Overall, I loved Sutherland, loved my teachers and had black and white friends over for sleepovers, and vice versa. But I did experience odd moments of racial consciousness at a young age in Beverly. For a long time I thought only white kids ate white bread and black kids ate wheat bread, based on what I saw at the lunch tables. Imagine my surprise when one day I saw a white classmate unwrap his sandwich with wheat bread. Then there was gym class, which I hated because the teacher was mean to me. A few years ago, I ran into our beloved former principal, who’s white, and told him the story. He explained the gym teacher eventually left because she didn’t adapt too well to new black kids in the school.
During this time Beverly leaders like Shanabruch pushed for magnet schools and enhanced programs – like the one at Sutherland called Options for Knowledge - to keep and attract families. Sometimes white families stayed, but the neighborhood schools remained strong irrespective of racial composition.
Jennifer Smith, who is white, grew up in Beverly along with her six siblings. They all attended Vanderpoel Magnet for elementary school in the 1980s. One year she was the only white girl in her classroom.
“When I was a kid, I didn’t really think about the fact that all of my friends were African American. It was just normal,” Smith said. Her parents believed in public education. Smith and her younger sister were best friends with two black sisters on their block.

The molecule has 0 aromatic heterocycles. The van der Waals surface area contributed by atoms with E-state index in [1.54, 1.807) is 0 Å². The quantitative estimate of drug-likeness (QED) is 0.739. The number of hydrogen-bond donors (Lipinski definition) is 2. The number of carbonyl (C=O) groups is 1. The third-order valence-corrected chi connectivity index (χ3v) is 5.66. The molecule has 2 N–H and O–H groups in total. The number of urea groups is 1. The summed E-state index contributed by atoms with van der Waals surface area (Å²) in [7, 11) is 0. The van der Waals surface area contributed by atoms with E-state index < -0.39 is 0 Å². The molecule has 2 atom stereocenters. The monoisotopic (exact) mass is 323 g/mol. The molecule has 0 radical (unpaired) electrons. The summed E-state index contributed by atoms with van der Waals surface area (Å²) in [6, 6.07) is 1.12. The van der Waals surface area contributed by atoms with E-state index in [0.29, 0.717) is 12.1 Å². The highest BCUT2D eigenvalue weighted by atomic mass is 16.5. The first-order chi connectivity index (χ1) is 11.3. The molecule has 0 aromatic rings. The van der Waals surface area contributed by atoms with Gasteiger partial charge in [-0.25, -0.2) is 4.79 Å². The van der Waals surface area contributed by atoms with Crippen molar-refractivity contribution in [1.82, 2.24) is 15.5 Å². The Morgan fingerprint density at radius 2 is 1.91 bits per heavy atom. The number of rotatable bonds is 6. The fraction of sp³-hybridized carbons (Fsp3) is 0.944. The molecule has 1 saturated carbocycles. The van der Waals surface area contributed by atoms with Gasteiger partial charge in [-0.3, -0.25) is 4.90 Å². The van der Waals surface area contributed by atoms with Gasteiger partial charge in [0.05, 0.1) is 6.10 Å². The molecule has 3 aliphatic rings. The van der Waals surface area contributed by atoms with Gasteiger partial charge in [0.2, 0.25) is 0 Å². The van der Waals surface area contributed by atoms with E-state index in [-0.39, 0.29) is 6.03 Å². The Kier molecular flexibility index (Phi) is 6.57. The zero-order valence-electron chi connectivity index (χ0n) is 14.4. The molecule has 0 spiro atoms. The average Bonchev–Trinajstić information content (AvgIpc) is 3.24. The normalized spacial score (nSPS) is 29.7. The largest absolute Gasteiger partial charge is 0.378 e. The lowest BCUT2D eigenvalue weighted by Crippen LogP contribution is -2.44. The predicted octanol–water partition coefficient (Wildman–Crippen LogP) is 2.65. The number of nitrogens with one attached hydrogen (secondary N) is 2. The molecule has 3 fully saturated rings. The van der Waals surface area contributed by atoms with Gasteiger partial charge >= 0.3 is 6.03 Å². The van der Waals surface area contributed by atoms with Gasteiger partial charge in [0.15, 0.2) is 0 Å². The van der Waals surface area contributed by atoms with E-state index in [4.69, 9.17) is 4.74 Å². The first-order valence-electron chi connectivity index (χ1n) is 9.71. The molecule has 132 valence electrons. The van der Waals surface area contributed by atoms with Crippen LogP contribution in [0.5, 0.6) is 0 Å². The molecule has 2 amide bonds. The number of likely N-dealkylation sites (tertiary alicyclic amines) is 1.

The racial tension came from elsewhere.
“I feel in the 1980s, there was a sharp divide between the (white) Catholic school kids and the (white) public school kids. Most of the white people in Beverly sent their kids to Catholic schools,” Smith said. “We got called a lot of racial epithets like ‘n-word lover.’ But it didn’t shake our world up too much. We would throw stuff back and fight with them.”
Source: Chicago Public Schools
Back in the early 1990s, then 16-year-old Morgan Park High School student Todd Clayton and a group of black friends would play basketball at Beverly Park on West 102nd Street. One day, he recalled, a group of white boys with bats and chains chased them away screaming “Nigger, this is our park.” Clayton and his friends ran to a nearby gas station payphone to call the police.
“When the police arrived on the scene, they didn’t do anything to the boys that were still in the park. They told us it would be best for us to stay away from the park to avoid trouble,” Clayton said.
Clayton said they ignored the police officers’ warning and kept coming back to the park – but with more guys as “reinforcement.” The white guys didn’t bother them again.
“Our main point was we weren’t going to be pushed away,” Clayton said. “We evened the number for a fair fight if it came to that.”